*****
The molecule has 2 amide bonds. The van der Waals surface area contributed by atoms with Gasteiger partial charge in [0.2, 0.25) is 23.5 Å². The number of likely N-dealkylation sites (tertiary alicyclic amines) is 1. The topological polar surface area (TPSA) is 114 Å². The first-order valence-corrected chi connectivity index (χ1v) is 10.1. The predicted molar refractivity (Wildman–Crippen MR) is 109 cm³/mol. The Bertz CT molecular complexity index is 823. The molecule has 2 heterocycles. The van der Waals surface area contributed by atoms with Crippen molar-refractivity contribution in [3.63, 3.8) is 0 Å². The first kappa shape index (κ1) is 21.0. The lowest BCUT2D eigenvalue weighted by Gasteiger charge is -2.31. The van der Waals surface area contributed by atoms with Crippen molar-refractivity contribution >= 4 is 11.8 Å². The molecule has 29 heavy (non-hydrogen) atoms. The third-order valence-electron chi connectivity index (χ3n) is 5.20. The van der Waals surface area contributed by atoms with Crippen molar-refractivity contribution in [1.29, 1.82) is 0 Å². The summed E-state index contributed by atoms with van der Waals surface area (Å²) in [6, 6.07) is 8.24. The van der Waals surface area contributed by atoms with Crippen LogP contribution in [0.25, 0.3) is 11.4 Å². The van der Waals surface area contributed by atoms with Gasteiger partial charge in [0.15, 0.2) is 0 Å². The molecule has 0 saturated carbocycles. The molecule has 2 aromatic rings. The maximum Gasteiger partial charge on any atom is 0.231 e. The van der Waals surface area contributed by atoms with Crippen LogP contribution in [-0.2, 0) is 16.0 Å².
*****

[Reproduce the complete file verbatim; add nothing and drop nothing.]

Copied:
The molecule has 2 amide bonds. The van der Waals surface area contributed by atoms with Gasteiger partial charge in [0.2, 0.25) is 23.5 Å². The number of likely N-dealkylation sites (tertiary alicyclic amines) is 1. The topological polar surface area (TPSA) is 114 Å². The first-order valence-corrected chi connectivity index (χ1v) is 10.1. The predicted molar refractivity (Wildman–Crippen MR) is 109 cm³/mol. The Bertz CT molecular complexity index is 823. The molecule has 2 heterocycles. The van der Waals surface area contributed by atoms with Crippen molar-refractivity contribution in [3.63, 3.8) is 0 Å². The first kappa shape index (κ1) is 21.0. The lowest BCUT2D eigenvalue weighted by Gasteiger charge is -2.31. The van der Waals surface area contributed by atoms with Crippen molar-refractivity contribution >= 4 is 11.8 Å². The molecule has 29 heavy (non-hydrogen) atoms. The third-order valence-electron chi connectivity index (χ3n) is 5.20. The van der Waals surface area contributed by atoms with Crippen molar-refractivity contribution in [1.29, 1.82) is 0 Å². The summed E-state index contributed by atoms with van der Waals surface area (Å²) in [6, 6.07) is 8.24. The van der Waals surface area contributed by atoms with Crippen LogP contribution in [0.25, 0.3) is 11.4 Å². The van der Waals surface area contributed by atoms with Gasteiger partial charge in [0.15, 0.2) is 0 Å². The molecule has 0 saturated carbocycles. The molecule has 2 aromatic rings. The maximum Gasteiger partial charge on any atom is 0.231 e. The van der Waals surface area contributed by atoms with Crippen LogP contribution in [-0.2, 0) is 16.0 Å².